Tag: Southern Rock

Tunes for Tuesday: Skynyrd!

Lynyrd Skynrd is an American rock band that formed in Jacksonville, Florida, in 1964. They performed under different names and with varying line-ups for several years, finally settling on the name Lynyrd Skynyrd in 1969.

Growing up in Massachusetts, I was aware of Lynyrd Skynyrd, but I did not fully appreciate the southern rock genre until I later moved to Tennessee. However, once I began to listen more, I was hooked. These good ole boys set the standard for southern rock with genius-level musical talent combined with the ability to write songs that spoke to the hearts of American listeners across this nation.

So much of their music was just good foot-stomping fun. This was always one of my favorites. I still sing along with it today when nobody is in earshot!

Gimme Three Steps (Knebworth Fair, 1976)

I sometimes think life would be so much better for us all if people would take to heart the simple advice in this next song, another of my favorites.

Simple Man (Oakland Coliseum Stadium, 1977)

Following a concert at the Greenville Memorial Auditorium in Greenville, South Carolina, on October 20, 1977, the band boarded a chartered Convair CV-240 bound for Baton Rouge, Louisiana, where they were scheduled to appear at LSU the following night. Running out of fuel, the plan crashed in a heavily forested area five miles northeast of Gillsburg, Mississippi.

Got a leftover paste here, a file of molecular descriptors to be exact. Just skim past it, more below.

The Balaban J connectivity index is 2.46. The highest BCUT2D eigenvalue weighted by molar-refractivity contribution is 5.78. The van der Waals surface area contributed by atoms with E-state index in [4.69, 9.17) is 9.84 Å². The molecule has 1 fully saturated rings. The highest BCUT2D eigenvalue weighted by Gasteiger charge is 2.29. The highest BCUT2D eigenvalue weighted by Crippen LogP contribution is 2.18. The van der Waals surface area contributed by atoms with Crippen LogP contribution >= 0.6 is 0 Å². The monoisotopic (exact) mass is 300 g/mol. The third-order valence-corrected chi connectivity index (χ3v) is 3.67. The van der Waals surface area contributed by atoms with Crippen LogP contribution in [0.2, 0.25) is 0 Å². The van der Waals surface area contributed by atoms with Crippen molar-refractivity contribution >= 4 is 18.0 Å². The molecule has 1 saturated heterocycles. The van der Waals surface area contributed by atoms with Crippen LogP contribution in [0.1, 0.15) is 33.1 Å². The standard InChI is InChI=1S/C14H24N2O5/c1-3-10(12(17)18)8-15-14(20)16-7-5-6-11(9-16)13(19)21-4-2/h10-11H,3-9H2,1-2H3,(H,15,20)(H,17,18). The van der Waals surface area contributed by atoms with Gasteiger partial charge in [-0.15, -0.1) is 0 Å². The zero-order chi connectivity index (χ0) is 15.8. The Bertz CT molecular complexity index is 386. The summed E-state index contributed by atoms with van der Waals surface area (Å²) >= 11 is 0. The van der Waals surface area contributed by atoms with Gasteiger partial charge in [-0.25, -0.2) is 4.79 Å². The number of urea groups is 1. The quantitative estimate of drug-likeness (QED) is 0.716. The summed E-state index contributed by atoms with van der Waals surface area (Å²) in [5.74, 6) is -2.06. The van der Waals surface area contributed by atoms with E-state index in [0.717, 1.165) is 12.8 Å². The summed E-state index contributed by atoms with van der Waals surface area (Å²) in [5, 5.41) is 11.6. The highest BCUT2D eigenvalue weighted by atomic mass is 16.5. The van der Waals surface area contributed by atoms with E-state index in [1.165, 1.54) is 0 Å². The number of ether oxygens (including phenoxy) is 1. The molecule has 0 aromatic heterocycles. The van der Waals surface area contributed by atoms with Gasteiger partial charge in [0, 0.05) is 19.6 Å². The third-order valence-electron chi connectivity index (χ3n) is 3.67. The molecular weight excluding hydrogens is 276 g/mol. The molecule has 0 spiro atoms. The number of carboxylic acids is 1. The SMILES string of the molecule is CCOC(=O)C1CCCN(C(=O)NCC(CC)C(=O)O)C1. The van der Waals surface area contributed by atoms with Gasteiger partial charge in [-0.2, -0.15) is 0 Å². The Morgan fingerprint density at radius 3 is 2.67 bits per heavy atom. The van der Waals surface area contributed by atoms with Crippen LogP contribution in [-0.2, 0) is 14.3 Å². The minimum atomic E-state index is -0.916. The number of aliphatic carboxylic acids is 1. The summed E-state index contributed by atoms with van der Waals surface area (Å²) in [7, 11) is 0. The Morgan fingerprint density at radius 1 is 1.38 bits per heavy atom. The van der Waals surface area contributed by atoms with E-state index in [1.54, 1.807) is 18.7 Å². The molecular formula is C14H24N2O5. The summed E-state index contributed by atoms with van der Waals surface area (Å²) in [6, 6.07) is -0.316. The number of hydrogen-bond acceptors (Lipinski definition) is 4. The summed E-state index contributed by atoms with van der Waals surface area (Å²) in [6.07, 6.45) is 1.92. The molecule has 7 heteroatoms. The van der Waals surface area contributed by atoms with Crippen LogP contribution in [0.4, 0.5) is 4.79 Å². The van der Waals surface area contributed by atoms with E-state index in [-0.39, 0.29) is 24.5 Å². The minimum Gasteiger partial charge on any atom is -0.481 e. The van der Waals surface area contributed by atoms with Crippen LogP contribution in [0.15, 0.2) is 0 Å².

Ronnie Van Zant. Steve Gaines, backup singer Cassie Gaines, the assistant road manager Dean Kilpatrick, pilot Walter McCreary, and co-pilot William Gray were all killed on impact. Other band members, including Collins, Rossington, Wilkeson, Powell, Pyle, and Hawkins, as well as the tour manager Ron Eckerman and several road crew members, suffered severe injuries.

The band later reformed with Ronnie Van Zant’s younger brother, Johnny (formally of .38 Special), taking over as lead vocalist. In the video below, Johnny Van Zant and the boys are performing a rare live version of The Ballad of Curtis Lowe. The original Skynyrd line-up only played the song once on stage. It was not played again until the tribute tour with Johnny.

The Ballad of Curtis Lowe (Virginia, 1998)

How’s about a little boogie … Lynyrd Skynyrd style!

I Know A Little (Coca Cola Star Lake Amphitheater, 1997)

While in their early years, the band had a reputation for partying hard and brawling on occasion, one thing they always got right was the music!

You Got That Right (1977, Convention Hall, Asbury Park, NJ)

Of course, in today’s “oh so perpetually offended” society, I am sure Lynyrd Skynyrd would catch hell because of the rebel flags and “southern whiteness” of their music. It’s really too bad. These good ole boys put out some great music that appealed to rockers of all races, religions, and creeds.

I think the narrow-mindedness of so many people today deprives them of some really great opportunities to expand their cultural awareness. Oh well!

I hope you will take a few minutes and check out some of my other Tunes for Tuesday blog posts by clicking here!

And also, if you enjoy reading a good action-adventure story, check out my new novel, Montagnard, on Amazon.com! It’s getting really rave reviews.

Tunes for Tuesday: Flirtin’ With Disaster